Porous chitin-nanofibrous structure via layer-by-layer self-assembly

Scientists have studied the growth of porous chitin-nanofibrous structure under existing ionic effects for antireflective and antifogging coatings.

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Antireflection surfaces reduce reflectance and maximise light transmission. Therefore, these types of surfaces play an important role in optical technologies. The precise control of coating thickness and refractive index via self-assembly from nano- to microscales has accelerated the development of antireflection surfaces. One promising technique for the production of antireflection coatings is the layer-by-layer (LbL) method, which has recently received significant improvements, particularly in the utilisation of fiber materials.

Antireflective nanofibril coatings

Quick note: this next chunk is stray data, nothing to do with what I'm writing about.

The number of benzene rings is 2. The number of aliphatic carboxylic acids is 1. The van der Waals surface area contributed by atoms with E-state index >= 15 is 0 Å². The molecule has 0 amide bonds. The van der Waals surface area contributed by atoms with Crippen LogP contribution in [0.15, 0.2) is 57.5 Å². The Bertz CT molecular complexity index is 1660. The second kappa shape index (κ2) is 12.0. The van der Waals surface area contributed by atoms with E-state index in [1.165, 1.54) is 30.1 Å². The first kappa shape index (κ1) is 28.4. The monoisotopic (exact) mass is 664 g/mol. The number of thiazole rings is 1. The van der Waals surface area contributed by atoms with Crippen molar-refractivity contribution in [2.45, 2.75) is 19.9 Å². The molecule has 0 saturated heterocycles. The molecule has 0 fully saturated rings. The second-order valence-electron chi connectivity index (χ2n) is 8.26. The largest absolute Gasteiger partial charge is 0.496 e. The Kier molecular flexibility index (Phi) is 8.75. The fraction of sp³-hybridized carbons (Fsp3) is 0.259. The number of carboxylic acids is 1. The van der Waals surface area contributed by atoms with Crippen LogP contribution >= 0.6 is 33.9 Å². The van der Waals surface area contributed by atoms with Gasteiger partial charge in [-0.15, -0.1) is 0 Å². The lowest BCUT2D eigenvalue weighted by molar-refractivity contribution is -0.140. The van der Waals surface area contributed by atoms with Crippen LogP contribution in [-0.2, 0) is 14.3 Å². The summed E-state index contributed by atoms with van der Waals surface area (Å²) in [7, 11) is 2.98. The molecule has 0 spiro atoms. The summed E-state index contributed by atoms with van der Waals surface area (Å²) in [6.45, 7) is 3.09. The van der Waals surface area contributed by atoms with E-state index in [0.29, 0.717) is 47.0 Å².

However, given that the ionic effect hinders self-assembly and degrades the porous nanofiber structure, nanofiber LbL films remain difficult to fabricate. To address this issue, a new study fabricates antireflective nanofibril coatings by controlling the porosity under various ionic conditions in an LbL approach. The addition of NaCl modifies the ionic condition and transforms the polymer conformations, thus increasing the porosity inside the membrane, which consists of cationic chitin nanofibers and anionic poly(acrylic acid).

The resulting structure has a transmittance of 93.7 % at 550 nm and a refractive index of 1.30. The coating reduces fogging because of the hydrophilic surface and the strong hydrogen bonding of the chitin nanofibers.

The study has been published in Progress in Organic Coatings, Volume 142, May 2020.

Image source: Pixabay.

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